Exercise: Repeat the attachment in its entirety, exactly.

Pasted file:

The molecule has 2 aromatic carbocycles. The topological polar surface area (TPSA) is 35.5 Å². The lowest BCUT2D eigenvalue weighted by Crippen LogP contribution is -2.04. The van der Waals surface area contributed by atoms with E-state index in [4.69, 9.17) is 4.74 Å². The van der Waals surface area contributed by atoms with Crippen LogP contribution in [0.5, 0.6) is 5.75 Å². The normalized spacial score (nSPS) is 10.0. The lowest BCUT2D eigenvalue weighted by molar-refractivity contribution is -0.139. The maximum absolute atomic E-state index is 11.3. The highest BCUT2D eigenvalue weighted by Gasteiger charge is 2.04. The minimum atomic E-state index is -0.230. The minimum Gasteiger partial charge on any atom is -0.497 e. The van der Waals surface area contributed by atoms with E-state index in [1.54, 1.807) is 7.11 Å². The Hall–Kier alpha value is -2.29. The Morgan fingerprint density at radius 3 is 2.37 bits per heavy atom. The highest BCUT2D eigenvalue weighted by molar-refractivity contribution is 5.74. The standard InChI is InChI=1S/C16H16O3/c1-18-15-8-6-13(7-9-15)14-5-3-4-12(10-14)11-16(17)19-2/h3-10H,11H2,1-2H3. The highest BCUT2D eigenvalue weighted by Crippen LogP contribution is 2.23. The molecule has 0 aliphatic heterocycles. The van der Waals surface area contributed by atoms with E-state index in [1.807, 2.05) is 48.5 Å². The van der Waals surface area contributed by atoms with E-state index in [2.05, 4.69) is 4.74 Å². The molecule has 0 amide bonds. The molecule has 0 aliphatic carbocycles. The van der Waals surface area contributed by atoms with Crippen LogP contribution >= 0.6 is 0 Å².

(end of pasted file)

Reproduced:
The molecule has 2 aromatic carbocycles. The topological polar surface area (TPSA) is 35.5 Å². The lowest BCUT2D eigenvalue weighted by Crippen LogP contribution is -2.04. The van der Waals surface area contributed by atoms with E-state index in [4.69, 9.17) is 4.74 Å². The van der Waals surface area contributed by atoms with Crippen LogP contribution in [0.5, 0.6) is 5.75 Å². The normalized spacial score (nSPS) is 10.0. The lowest BCUT2D eigenvalue weighted by molar-refractivity contribution is -0.139. The maximum absolute atomic E-state index is 11.3. The highest BCUT2D eigenvalue weighted by Gasteiger charge is 2.04. The minimum atomic E-state index is -0.230. The minimum Gasteiger partial charge on any atom is -0.497 e. The van der Waals surface area contributed by atoms with E-state index in [1.54, 1.807) is 7.11 Å². The Hall–Kier alpha value is -2.29. The Morgan fingerprint density at radius 3 is 2.37 bits per heavy atom. The highest BCUT2D eigenvalue weighted by molar-refractivity contribution is 5.74. The standard InChI is InChI=1S/C16H16O3/c1-18-15-8-6-13(7-9-15)14-5-3-4-12(10-14)11-16(17)19-2/h3-10H,11H2,1-2H3. The highest BCUT2D eigenvalue weighted by Crippen LogP contribution is 2.23. The molecule has 0 aliphatic heterocycles. The van der Waals surface area contributed by atoms with E-state index in [1.807, 2.05) is 48.5 Å². The van der Waals surface area contributed by atoms with E-state index in [2.05, 4.69) is 4.74 Å². The molecule has 0 amide bonds. The molecule has 0 aliphatic carbocycles. The van der Waals surface area contributed by atoms with Crippen LogP contribution >= 0.6 is 0 Å².